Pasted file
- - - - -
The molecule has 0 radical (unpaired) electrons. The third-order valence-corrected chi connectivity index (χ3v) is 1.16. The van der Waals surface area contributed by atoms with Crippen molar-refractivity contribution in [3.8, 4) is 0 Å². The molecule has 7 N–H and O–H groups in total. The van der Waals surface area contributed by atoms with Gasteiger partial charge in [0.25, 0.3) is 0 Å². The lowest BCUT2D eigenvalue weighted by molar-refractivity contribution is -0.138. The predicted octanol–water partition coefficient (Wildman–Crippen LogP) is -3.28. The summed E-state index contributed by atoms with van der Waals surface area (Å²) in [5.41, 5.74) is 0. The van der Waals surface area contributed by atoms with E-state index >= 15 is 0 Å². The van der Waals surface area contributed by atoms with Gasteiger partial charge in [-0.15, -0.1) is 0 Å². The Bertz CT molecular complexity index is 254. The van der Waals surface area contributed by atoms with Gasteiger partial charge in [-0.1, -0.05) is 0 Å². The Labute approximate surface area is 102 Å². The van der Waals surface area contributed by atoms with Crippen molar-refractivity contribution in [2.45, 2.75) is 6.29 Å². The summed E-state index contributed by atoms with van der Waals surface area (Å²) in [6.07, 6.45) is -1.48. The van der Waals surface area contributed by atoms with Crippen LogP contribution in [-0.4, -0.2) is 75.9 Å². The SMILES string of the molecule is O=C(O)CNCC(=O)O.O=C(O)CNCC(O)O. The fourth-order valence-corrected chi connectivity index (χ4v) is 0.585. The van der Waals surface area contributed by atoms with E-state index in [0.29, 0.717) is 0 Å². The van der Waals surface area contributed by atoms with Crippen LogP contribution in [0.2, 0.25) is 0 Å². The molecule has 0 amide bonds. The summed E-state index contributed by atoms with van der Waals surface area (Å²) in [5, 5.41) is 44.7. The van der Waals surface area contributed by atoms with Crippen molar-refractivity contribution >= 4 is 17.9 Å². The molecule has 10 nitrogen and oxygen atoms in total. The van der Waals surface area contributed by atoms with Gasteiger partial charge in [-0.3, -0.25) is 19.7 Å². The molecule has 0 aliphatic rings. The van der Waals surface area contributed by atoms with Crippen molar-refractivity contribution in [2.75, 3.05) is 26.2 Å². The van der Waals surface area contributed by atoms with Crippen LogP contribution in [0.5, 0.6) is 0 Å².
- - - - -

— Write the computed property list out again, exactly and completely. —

The molecule has 0 radical (unpaired) electrons. The third-order valence-corrected chi connectivity index (χ3v) is 1.16. The van der Waals surface area contributed by atoms with Crippen molar-refractivity contribution in [3.8, 4) is 0 Å². The molecule has 7 N–H and O–H groups in total. The van der Waals surface area contributed by atoms with Gasteiger partial charge in [0.25, 0.3) is 0 Å². The lowest BCUT2D eigenvalue weighted by molar-refractivity contribution is -0.138. The predicted octanol–water partition coefficient (Wildman–Crippen LogP) is -3.28. The summed E-state index contributed by atoms with van der Waals surface area (Å²) in [5.41, 5.74) is 0. The van der Waals surface area contributed by atoms with E-state index >= 15 is 0 Å². The van der Waals surface area contributed by atoms with Gasteiger partial charge in [-0.15, -0.1) is 0 Å². The Bertz CT molecular complexity index is 254. The van der Waals surface area contributed by atoms with Gasteiger partial charge in [-0.1, -0.05) is 0 Å². The Labute approximate surface area is 102 Å². The van der Waals surface area contributed by atoms with Crippen molar-refractivity contribution in [2.45, 2.75) is 6.29 Å². The summed E-state index contributed by atoms with van der Waals surface area (Å²) in [6.07, 6.45) is -1.48. The van der Waals surface area contributed by atoms with Crippen LogP contribution in [-0.4, -0.2) is 75.9 Å². The SMILES string of the molecule is O=C(O)CNCC(=O)O.O=C(O)CNCC(O)O. The fourth-order valence-corrected chi connectivity index (χ4v) is 0.585. The van der Waals surface area contributed by atoms with E-state index in [0.29, 0.717) is 0 Å². The van der Waals surface area contributed by atoms with Crippen LogP contribution in [0.2, 0.25) is 0 Å². The molecule has 0 amide bonds. The summed E-state index contributed by atoms with van der Waals surface area (Å²) in [5, 5.41) is 44.7. The van der Waals surface area contributed by atoms with Crippen molar-refractivity contribution >= 4 is 17.9 Å². The molecule has 10 nitrogen and oxygen atoms in total. The van der Waals surface area contributed by atoms with Gasteiger partial charge in [-0.3, -0.25) is 19.7 Å². The molecule has 0 aliphatic rings. The van der Waals surface area contributed by atoms with Crippen molar-refractivity contribution in [2.75, 3.05) is 26.2 Å². The van der Waals surface area contributed by atoms with Crippen LogP contribution in [0.5, 0.6) is 0 Å².